He makes doves appear. Not astounding, as most people know how this trick is done. When they flew from their perches out over the audience, THAT was magical to me. It was one piece of the show I truly enjoyed. There was an pointless bit where a young man chosen from the audience is given props to hold, which “appear” to break, and of course he’s blamed. The young man is asked to sit in a white chair shaped like a human hand. When he stands up, the pinkie finger breaks off of the chair. This was when my REAL problem with the show began. One of the Cirque clowns picked up the finger and held it up to his crotch so that it looked like a large penis. Angel quips “Hey, I’ll bet you never expected to see anything that big in WHITE!!” Okay. Really?! A stupid, stereotyped dick joke?!? This became the continuing level of humor throughout the show. There were pee-pee and poo-poo jokes galore: A small puppet resembling Criss Angel is held up to the audience and “urinates” on them. One of the doves “poops” onstage. Even a real picture is flashed up on screen of Angel sitting on the toilet as a young boy. It was all juvenile and embarrassing.

The larger illusions - Tronik; a large monster fights Angel, who disappears during the battle, and the monster is eventually revealed to be Angel himself, Metamorphosis; a classic illusion, presented by Angel without the standard curtains to hide the trick, and Angel’s take on the old “Sawing the Woman in Two” trick (a giant machine with a huge circular saw is used), were well performed, with lots more smoke, backlighting and huge props, but still not as cutting edge as I was hoping for. I started to feel as if this was a children’s birthday party magic show with a big budget.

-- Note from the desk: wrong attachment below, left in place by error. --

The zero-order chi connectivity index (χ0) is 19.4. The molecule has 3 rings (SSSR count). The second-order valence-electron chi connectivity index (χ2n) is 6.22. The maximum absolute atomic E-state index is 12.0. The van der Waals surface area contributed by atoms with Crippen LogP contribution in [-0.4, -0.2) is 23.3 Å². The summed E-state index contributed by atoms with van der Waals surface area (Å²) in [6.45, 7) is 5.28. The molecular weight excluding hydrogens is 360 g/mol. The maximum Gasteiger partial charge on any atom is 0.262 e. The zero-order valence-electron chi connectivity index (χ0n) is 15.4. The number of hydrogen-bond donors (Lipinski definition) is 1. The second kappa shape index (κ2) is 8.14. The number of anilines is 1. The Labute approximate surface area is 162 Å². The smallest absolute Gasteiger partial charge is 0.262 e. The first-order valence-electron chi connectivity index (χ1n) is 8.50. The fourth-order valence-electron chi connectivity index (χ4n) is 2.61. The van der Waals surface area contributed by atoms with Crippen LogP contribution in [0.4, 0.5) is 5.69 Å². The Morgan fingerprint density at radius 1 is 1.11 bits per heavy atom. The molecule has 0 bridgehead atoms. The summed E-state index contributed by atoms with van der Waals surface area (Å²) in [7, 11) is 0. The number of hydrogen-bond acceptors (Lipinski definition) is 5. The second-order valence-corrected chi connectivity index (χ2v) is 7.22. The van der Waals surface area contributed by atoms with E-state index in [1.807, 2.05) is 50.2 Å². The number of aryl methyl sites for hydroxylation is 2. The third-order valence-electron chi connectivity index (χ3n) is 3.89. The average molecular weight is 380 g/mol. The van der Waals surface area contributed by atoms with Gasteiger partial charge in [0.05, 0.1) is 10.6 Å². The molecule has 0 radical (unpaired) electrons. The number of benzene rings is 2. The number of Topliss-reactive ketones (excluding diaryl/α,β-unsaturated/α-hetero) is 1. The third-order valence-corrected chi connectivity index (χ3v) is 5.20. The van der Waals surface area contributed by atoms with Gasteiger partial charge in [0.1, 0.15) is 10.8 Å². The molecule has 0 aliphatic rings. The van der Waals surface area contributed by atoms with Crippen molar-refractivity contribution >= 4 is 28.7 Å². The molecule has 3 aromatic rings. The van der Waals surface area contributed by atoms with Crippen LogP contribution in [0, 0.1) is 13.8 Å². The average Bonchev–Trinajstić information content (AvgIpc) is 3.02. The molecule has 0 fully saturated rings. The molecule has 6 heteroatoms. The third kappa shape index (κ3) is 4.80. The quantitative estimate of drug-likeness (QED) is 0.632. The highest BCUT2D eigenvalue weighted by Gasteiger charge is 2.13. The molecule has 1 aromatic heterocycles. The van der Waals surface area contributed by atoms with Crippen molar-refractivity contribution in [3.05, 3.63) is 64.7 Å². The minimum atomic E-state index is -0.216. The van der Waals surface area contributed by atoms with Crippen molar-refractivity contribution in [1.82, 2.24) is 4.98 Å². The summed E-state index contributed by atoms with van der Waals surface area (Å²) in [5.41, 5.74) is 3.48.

Even Angel’s signature look seemed to have been neglected. Rather than the sleek, sexy, smooth chested rock star guy, with the open blouse and tight leather pants, I thought he looked more like Sam Kinison, the late stand-up comic. He looked kind of dirty, grungy and bored.

So...what was my problem? I really wanted to like this show, despite the warnings I had received. I like magic shows. I even truly believe that Criss Angel is talented. I just think the concept overwhelmed the show. I’ve read descriptions and a “set list” of the show as it originally played, and it sounds as if it was too strange, confusing and VERY concept-heavy. The true talents of the star weren’t allowed to be the focus of the show. I don’t know if this was the director’s fault, Cirque du Soleil’s fault, or the fault of Criss Angel himself. After some very negative reviews, the show was apparently re-tooled, but the show being presented now seems to me to be an insulting, embarrassing mess. To be quite honest, I wanted to leave after about 20 minutes, but knowing I was going to write about it for MVO, I decided to tough it out. I stayed until the bows, but left before his “one last trick” encore. I didn’t even get a t-shirt - and I get t-shirts to everything!

Here is my suggestion to you. If you are one of Criss Angel’s huge fan base, by all means go and see the show. Try to get discounted tickets if possible, but if you like him, you should see it. If, however, you are a fan of theater, Cirque du Soleil, big production magic shows, or just plain good, smart entertainment, I’d say you’d be better off spending your money elsewhere. Try one of the slot machines in the Luxor’s casino. Your money will magically disappear, but I guarantee you’ll be more entertained!